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Old November 17, 2009, 08:39 AM   #1
Jmarshall
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Had a break in.

I have to apologize for the way this is written has im still very shaken up, I cant get back to sleep and felt i might aswell get this out there while im awake going over everthing in my head thank god i didnt have to shoot I have faith in the training ive recieved and little else.

Well me and my girlfriend are both 21 and moved into our first place this last month. Tonight I had the unfortunate experience of having to draw a weapon on an intruder.

We live in a small 2 room appartment on the bottom floor of a apartment complex, really a quite area to live very low crime rates only reason I keep the safe so close to my bed is 1. it was bolted there by me and 2. dad put a good bit of 'always plan for the worst case' in me. I have to stress this apartment is small, i think a little over 300sq ft.

Was about 11pm AKST and I had just gone to bed, and the very distinct sound of a lock being broken got my ears perked. Our hosue is layed out Front door, living room small kitchen door into bedroom. We have the door to the bedroom closed so I unlock the safe witch is located by this door and I am able to peer out the door and reach the pistol. So I peer through and see that that front door is open and there is someone in the living room. I pull the pistol and announce that I am armed and suggested that he not move. The pistol has crimson grips and an under the barrel tac light. I start making ALOT OF NOISE to get someone to wake up around has he is between us and the only phone. Thankfully there is a teenager that lives nextdoor who was up playing xbox and called 911, I didnt know it but the police arrived within 10 minutes of me drawing the pistol. They arrived and took the man away, a seargeant stayed behind and talked with us for a bit and took statements.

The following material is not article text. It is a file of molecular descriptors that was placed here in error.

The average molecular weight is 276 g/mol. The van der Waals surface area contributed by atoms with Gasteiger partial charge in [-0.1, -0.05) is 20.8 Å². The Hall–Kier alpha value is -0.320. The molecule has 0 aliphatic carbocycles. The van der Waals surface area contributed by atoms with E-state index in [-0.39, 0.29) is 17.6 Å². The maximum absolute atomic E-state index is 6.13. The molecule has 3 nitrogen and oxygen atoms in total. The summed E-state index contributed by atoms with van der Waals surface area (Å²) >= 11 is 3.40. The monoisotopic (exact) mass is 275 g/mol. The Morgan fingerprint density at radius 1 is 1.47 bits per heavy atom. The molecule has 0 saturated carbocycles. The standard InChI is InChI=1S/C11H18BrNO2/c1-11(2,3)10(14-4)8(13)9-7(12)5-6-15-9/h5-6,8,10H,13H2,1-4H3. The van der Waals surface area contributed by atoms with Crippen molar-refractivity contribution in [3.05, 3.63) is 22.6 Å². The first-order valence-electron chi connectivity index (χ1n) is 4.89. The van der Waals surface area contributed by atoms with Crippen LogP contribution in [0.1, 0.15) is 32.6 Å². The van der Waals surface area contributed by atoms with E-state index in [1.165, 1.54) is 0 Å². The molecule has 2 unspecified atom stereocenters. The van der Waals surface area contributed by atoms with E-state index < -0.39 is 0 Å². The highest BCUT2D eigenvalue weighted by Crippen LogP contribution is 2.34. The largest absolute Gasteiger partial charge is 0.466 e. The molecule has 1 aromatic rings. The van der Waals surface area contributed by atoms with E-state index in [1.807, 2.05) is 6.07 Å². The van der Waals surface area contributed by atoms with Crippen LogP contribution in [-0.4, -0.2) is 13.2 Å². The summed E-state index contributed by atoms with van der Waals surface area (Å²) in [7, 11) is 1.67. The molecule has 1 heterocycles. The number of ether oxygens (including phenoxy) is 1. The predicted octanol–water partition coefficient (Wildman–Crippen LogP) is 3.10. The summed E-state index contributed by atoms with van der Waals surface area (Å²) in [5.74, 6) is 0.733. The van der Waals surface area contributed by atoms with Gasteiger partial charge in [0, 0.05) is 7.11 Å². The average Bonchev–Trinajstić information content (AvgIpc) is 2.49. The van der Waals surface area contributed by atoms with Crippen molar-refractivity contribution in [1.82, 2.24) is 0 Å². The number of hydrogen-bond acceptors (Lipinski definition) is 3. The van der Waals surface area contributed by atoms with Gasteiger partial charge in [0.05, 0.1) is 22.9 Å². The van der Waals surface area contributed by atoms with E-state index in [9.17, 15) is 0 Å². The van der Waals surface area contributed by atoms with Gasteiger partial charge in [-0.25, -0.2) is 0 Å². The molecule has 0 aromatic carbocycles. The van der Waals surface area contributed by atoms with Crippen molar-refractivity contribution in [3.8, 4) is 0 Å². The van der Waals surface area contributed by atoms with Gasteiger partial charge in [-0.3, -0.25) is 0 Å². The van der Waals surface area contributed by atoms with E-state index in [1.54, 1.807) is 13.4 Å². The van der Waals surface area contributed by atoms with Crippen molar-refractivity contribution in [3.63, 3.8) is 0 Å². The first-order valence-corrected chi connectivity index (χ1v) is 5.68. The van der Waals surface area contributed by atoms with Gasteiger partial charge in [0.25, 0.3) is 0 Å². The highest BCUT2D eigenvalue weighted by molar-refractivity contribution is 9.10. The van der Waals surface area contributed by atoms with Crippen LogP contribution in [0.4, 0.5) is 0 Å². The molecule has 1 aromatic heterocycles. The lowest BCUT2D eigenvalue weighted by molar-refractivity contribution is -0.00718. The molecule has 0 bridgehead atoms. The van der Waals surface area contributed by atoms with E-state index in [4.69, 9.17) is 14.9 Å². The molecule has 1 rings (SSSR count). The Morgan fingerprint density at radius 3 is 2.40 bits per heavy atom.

Things i think i need to work on...

Get phone in the bedroom.
More training, has I was shaking the whole time, im not proud admitting it but damn...just damn I cant describe it.

Im still shaking. Need wisdom.
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Old November 17, 2009, 08:51 AM   #2
Shakazulu
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I recently posted a situation I was in and I am too still shaken by it.

I don't think there's anything wrong with being shaken up by a life or death situation, especially when thinking about it after it's diffused.
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Old November 17, 2009, 09:23 AM   #3
Mello2u
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It is normal to shake from an adrenaline dump. If you did not have a normal "fight or flight" response I would wonder what was wrong with you.

If you have a cell phone keep it by your bed. If you call 911 on your cell be prepared to give them your name and location (say it twice, CLEARLY) as most cell phones cannot automatically give the 911 operator your location. A cell phone has the advantage of being free from cords that can be cut to prevent a call from going out.